Wednesday, November 01, 2017

Interesting The Things That Go On Largely Under Radar. Not Sure This Is An Optimal Approach?

This appeared last week.

How big data is shaping the future of general practice

25 October 2017

INSIDE STORY

The GPs at Dr Malcolm Clark’s group practice in suburban Melbourne felt confident in their management of diabetic patients. Then they received a data report that got them thinking.
“When we got the data back we could see this smaller group that we could do a better job with,” Dr Clark says. “We were able to identify patients who were good at dealing with their diabetes and those who were not.”
The data in question was in the form of a report produced by MedicineInsight, a data collection, storage and analysis platform provided by NPS MedicineWise (see How it works).
 Dr Clark’s practice is among 600 around the country that share patient consultation data with the network and receive feedback reports.
 In return, MedicineInsight stores the de-identified data for use by third-party researchers.
Dr Clark, a member of the MedicineInsight data governance committee, was among the first to join his practice up to the program.
He says the benefit of using the NPS MedicineWise tool over other practice software is the ability to look at trends in a meaningful way.
“It is good to be able to look at a group of patients and see how we can do better for them,” he says.
“General practice in Australia is funded like an emergency department but over the last 25 years chronic disease management has become  a big part of what we do.
“We are so much better at looking after those sorts of problems but GPs still treat a chronic disease like someone coming in with a cough or cold or a broken arm.
“They don’t get paid to sit around and look at the population group.”
With no fees and minimal additional paperwork, it sounds like a deal too good to be true for practices looking for a measure of performance and ways to improve patient care.
In August last year, however, the CEO of NPS MedicineWise, Dr Lynn Weekes (PhD), was forced to defend accusations that the organisation had sold out to Big Pharma after it was revealed that VentureWise, a commercial subsidiary of MedicineInsight, had  sold access to data to the pharmaceutical company Gilead Sciences.
 In an open letter published on the organisation’s website, Dr Weekes confirmed that two projects to date had received industry funding. These included a grant from GSK for a GP education program on inhaler devices and usage, and a research project funded by Gilead assessing the primary care management of renal toxicity associated with its HIV combination drug Stribild.
Professor Nigel Stocks, from the discipline of general practice at the University of Adelaide, chairs  the MedicineInsight data governance committee, which comprises  GPs and academic researchers, and says the projects were subject to the scrutiny of the committee.
“We are cautious about pharmaceutical companies applying to use the data,” Professor Stocks says. “The key things we consider are that the research question has to be for the public good, and the company has to go through a third party to analyse the data.”
On the question of how the data is used, Dr Clark says he understands the community suspicion surrounding relationships with industry.
“The role of the committee is to ensure that something doesn’t happen to cause reputational damage to NPS,” he says.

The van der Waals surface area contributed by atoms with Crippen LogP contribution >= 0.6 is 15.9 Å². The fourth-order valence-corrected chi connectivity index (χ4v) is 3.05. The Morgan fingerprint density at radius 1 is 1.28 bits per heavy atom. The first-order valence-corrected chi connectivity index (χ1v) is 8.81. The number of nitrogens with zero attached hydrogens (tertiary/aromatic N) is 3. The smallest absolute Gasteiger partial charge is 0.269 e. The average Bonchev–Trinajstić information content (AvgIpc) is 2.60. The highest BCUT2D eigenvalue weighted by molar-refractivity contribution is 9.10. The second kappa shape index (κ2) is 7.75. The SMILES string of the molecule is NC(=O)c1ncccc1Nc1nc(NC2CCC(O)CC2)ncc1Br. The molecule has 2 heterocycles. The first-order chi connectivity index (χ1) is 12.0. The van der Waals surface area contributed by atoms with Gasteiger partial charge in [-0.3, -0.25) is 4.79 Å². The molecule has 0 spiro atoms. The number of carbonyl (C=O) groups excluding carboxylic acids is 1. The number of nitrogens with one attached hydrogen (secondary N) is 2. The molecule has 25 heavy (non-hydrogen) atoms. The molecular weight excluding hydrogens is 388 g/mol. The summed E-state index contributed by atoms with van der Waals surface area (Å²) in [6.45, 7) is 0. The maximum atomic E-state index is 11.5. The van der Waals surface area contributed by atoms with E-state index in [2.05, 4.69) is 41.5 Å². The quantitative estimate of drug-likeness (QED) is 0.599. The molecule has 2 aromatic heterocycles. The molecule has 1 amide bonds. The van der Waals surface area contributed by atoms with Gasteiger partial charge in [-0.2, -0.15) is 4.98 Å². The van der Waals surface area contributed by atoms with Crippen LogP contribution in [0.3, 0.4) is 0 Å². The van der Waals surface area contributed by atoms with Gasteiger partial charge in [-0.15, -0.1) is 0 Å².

“If you are collecting data on someone’s behalf and you are clear that the data will be used for not-for-profit stuff like academic research, then the altruism of giving data to NPS is understood. If, however, the data is being bought by a third party for profit you have to be crystal clear with the practices.”
Professor Stocks says the committee has rejected many applications, either because of  concerns over identification of the practices involved or because the data is in danger of misinterpretation.
“Any application to access the data needs a well-defined research question,” he says. “We have asked a number of applicants to better define their research question and we give them advice in terms of the difficulties they may have in utilising the data.”
For example, he says, in the consultation records it is not always clear what an antibiotic was prescribed for, or what a patient may have been allergic to, as GPs  use different labels for the same illness.
“Until we understand the variations in the labelling of the illness we have to be cautious of the interpretation that people apply to the results. We are very aware of data quality issues, it is far from perfect but it will improve over time.”
But not everyone is convinced the data from MedicineInsight is useful for the practices involved or for third parties that wish to access it.
Lots more here:
I wondered about consent and here is what I found:
“Practices are required to display information in the waiting room informing patients that data is being collected. The onus is on the patient to opt-out by requesting that their data not be shared.”
 I also looked in the articles for a mention of ethics committee approval. There was none.
Given the issues with data security and anonymization I really wonder just how well conducted all this is and why none of it has yet been published if the info is so valuable.
I think all these studies should really be ethics approved and deliberate conscious opt-in!
David.

1 comment:

Terry Hannan said...

David, your comments are perceptive and important and as you state there are many more issues about this management of clincial data. Is the ‘display on the collection and use of data’ INFORMED? Terry